Later in the Wiki article is the following:

On October 14, 1820, 400 Omaha assembled at a meeting with Long; Chief Big Elk made the following speech:

“Here I am, my Father; all these young people you see around here are yours; although they are poor and little, yet they are your children. All my nation loves the whites and always have loved them. Some think, my Father, that you have brought all these soldiers here to take our land from us but I do not believe it. For although I am a poor simple Indian, I know that this land will not suit your farmers. If I even thought your hearts bad enough to take this land, I would not fear it, as I know there is not wood enough on it for the use of the white.”

It seems as though every time I bump into old Native American stories, I’m blown away by the stark reality and complexities of the times . . .

Anyway, moving on to Chimney Rock.   From Wiki:

Chimney Rock is a famous, prominent geological rock formation in western Nebraska, rising nearly 300 feet above the surrounding North Platte River valley.  During the middle 19th century it served as a landmark along the Oregon Trail, the California Trail, and the Mormon Trail, which ran along the north side of the rock.  It is visible for many miles from the east along U.S. Route 26.

The pillar consists primarily of hardened clay interlayered with volcanic ash and sandstone. The harder sandstone layers near the top have protected the pillar since it broke away from the retreating cliff line to the south.

Here’s a shot of Chimney Rock, showing the rock formation which has “retreated” from the Chimney:

From NebraskaHistory.org:

Gloom and doom predictions have always accompanied descriptions of Chimney Rock. Erosion created it; erosion will undoubtedly destroy it.  No one knows how much time will pass before the spire disappears.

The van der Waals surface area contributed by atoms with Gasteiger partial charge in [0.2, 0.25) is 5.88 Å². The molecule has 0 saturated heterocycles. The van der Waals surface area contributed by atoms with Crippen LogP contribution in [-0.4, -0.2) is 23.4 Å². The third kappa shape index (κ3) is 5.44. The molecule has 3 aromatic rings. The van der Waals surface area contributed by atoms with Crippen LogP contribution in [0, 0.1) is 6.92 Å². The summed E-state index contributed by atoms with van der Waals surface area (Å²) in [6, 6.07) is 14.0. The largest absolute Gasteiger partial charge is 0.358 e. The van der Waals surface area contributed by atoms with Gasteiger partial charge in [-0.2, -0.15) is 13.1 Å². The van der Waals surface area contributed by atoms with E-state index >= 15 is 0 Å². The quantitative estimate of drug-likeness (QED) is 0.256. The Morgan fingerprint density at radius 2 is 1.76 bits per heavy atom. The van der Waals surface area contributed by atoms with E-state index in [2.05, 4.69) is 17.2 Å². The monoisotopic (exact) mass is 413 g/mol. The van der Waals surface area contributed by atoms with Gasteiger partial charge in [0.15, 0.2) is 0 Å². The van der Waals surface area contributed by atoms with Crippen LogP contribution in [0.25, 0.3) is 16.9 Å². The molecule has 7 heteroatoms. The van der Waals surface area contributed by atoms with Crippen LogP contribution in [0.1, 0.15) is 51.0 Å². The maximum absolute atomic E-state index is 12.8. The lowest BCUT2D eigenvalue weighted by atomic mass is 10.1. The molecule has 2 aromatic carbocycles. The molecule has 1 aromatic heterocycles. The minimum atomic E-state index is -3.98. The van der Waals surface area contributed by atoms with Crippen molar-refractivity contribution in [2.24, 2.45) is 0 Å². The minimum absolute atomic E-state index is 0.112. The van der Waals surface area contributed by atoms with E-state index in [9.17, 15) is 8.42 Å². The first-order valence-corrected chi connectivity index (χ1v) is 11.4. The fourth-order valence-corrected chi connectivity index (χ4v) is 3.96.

You make the call.  Here is visual evidence – a trail-era drawing, old photographs, a recent snapshot, the rock itself – from which you can decide.

“It is the opinion of Mr. Bridger that it was reduced to its present height by lightning, or some other sudden catastrophe, as he found it broken on his return from one of his trips to St. Louis, though he had passed it uninjured on his way down”.

As told to Howard Stansbury in 1849 by mountain man Jim Bridger.

Frederick Piercy, who drew this view, saw Chimney Rock in 1853.  He portrayed its column as tall and rectangular:

In 1929 Emil Kopac of Oshkosh, Nebraska, captured Chimney Rock from the north side as did Piercy.
The rock appeared more pointed, less like a chimney:

Here’s a  photo, also from the 1920’s:

Though covered by concrete, the sodhouse had fallen into ruin by 1977.  Note that the spire is shorter:

The Nebraska State Quarter features Chimney Rock:

I’ll close with this Nat Geo sunset shot of (what else?) . . . the Chimney:

That’ll do it. . .



© 2010 A Landing A Day